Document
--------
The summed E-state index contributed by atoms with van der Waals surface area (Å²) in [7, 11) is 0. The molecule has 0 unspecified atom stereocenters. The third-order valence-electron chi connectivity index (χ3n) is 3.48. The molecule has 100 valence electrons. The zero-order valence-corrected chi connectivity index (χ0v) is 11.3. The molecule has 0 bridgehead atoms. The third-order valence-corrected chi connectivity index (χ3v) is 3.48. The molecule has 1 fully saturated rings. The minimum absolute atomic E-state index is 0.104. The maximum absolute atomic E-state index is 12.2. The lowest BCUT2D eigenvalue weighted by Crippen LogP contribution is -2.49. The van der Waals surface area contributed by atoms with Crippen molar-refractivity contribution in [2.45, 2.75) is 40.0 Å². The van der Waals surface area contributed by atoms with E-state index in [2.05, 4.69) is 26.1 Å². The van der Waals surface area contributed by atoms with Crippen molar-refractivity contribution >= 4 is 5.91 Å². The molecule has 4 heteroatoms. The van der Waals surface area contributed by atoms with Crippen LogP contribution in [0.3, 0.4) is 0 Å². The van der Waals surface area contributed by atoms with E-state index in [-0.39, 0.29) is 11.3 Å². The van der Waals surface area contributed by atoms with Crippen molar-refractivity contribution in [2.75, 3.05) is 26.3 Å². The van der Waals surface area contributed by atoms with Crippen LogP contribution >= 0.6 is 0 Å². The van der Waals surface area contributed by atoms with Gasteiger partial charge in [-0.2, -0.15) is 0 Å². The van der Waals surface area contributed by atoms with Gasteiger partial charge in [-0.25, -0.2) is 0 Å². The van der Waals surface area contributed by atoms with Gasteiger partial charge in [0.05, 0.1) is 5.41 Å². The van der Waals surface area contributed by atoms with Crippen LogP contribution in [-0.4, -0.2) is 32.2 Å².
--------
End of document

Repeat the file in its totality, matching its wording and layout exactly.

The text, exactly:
The summed E-state index contributed by atoms with van der Waals surface area (Å²) in [7, 11) is 0. The molecule has 0 unspecified atom stereocenters. The third-order valence-electron chi connectivity index (χ3n) is 3.48. The molecule has 100 valence electrons. The zero-order valence-corrected chi connectivity index (χ0v) is 11.3. The molecule has 0 bridgehead atoms. The third-order valence-corrected chi connectivity index (χ3v) is 3.48. The molecule has 1 fully saturated rings. The minimum absolute atomic E-state index is 0.104. The maximum absolute atomic E-state index is 12.2. The lowest BCUT2D eigenvalue weighted by Crippen LogP contribution is -2.49. The van der Waals surface area contributed by atoms with Crippen molar-refractivity contribution in [2.45, 2.75) is 40.0 Å². The van der Waals surface area contributed by atoms with E-state index in [2.05, 4.69) is 26.1 Å². The van der Waals surface area contributed by atoms with Crippen molar-refractivity contribution >= 4 is 5.91 Å². The molecule has 4 heteroatoms. The van der Waals surface area contributed by atoms with Crippen LogP contribution in [0.3, 0.4) is 0 Å². The van der Waals surface area contributed by atoms with E-state index in [-0.39, 0.29) is 11.3 Å². The van der Waals surface area contributed by atoms with Crippen molar-refractivity contribution in [2.75, 3.05) is 26.3 Å². The van der Waals surface area contributed by atoms with Crippen LogP contribution >= 0.6 is 0 Å². The van der Waals surface area contributed by atoms with Gasteiger partial charge in [-0.2, -0.15) is 0 Å². The van der Waals surface area contributed by atoms with Gasteiger partial charge in [-0.25, -0.2) is 0 Å². The van der Waals surface area contributed by atoms with Gasteiger partial charge in [0.05, 0.1) is 5.41 Å². The van der Waals surface area contributed by atoms with Crippen LogP contribution in [-0.4, -0.2) is 32.2 Å².